A Prince Albert city councillor says two cannabis stores is enough for the city, but there are questions about how best to keep it that way.
Ward 3 Coun. Every Botha isn’t convinced Prince Albert has the population to support additional cannabis retailers, even though the provincial government paved the way for more outlets by announcing plans to ease restrictions starting next spring.
Botha brought forward a notice of motion during the last council meeting asking administration to look at ways to cap the number of stores. Council approved the motion, but it did not include a return deadline.
“The size of our population, I just don’t think it justifies having more stores,” Botha said on Friday. “With liquor, everybody drinks, but not everybody smokes cannabis or consumes cannabis.”
Council has multiple options for restricting new businesses from opening, or current businesses from jumping into the cannabis market. City council has the power to limit the number of cannabis retail licenses within Prince Albert, but Botha also wants to look at changing zoning bylaws.
Cannabis store owners are not allowed to open and operate businesses within a certain distance of parks, schools or each other. Botha said he’s open to tightening those restrictions even further.
Botha is also concerned liquor retail outlets will start selling cannabis, something he’d like the city to stop before it even starts.
“There are cannabis drinks coming into the market, so should those be sold at the SLGA liquor store? No, those should be sold in the cannabis store,” Botha said. “There needs to be delineation between the two line items or the two types of beverage, so if you want to buy a cannabis infused drink, go to a cannabis store. If you want to buy liquor, you go to a liquor store. I don’t think we need to or should allow those two to be sold under the same roof or from the same location.”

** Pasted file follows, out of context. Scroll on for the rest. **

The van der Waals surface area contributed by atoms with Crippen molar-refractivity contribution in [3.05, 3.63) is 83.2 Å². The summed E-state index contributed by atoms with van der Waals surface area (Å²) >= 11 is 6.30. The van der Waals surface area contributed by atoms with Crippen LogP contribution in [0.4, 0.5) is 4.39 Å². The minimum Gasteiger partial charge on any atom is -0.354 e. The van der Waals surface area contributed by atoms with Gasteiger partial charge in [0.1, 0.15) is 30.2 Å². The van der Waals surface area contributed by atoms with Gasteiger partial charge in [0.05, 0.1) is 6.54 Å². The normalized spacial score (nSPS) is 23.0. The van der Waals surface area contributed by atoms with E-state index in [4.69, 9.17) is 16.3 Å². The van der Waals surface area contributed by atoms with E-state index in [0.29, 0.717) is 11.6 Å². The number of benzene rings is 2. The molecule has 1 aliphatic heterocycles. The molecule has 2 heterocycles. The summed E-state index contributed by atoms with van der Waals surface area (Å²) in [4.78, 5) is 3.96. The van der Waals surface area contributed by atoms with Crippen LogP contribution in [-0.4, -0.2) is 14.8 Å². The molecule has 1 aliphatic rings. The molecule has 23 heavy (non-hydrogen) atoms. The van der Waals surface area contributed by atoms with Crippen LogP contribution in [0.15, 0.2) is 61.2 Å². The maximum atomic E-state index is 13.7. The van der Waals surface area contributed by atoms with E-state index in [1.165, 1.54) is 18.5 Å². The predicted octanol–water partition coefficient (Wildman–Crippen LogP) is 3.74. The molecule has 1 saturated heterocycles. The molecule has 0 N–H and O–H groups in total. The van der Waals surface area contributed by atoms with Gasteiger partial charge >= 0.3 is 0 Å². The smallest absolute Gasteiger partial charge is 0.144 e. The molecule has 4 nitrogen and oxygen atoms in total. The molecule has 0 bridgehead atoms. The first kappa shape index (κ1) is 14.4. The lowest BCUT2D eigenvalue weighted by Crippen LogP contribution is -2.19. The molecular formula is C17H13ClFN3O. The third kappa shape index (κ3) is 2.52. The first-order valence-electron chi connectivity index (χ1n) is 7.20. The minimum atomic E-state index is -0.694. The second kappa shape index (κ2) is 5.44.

Cannabis edibles became legal in Canada on Oct. 17, although stores didn’t start stocking them until December due to Health Canada regulations. Despite the name, edibles include things like cannabis infused ointments, oils and beverages. At the time, SLGA minister Gene Makowsky said they would not prohibit the sale of cannabis infused alcoholic beverages.
According to Statistics Canada, the average Canadian lives 34 km away from the nearest cannabis store. Saskatchewan is slightly above the national average, with a population-weighted average distance of 37 km away.
Canadian cannabis retailers recorded more than $900 million in non-medicinal cannabis sales during the first year of legalization. That number includes both online and in-person purchases.
Once cannabis was legalized, the provincial government awarded 51 business permits in 32 different communities. Those permits were awarded as part of a lottery system, which restricted how many retailers could operate in an area.
In October, the government announced they were scrapping that system, and replacing it with a phased-in open market system beginning in April 2020.
“We believe opening the market to more retailers will help meet customer demand while also helping discourage competition from unlicensed stores,” Makowsky said in a media release.
“The phased-in approach is a balanced approach that will allow existing retailers to continue to operate and grow their customer base while facilitating timely opportunities for store openings in smaller communities.”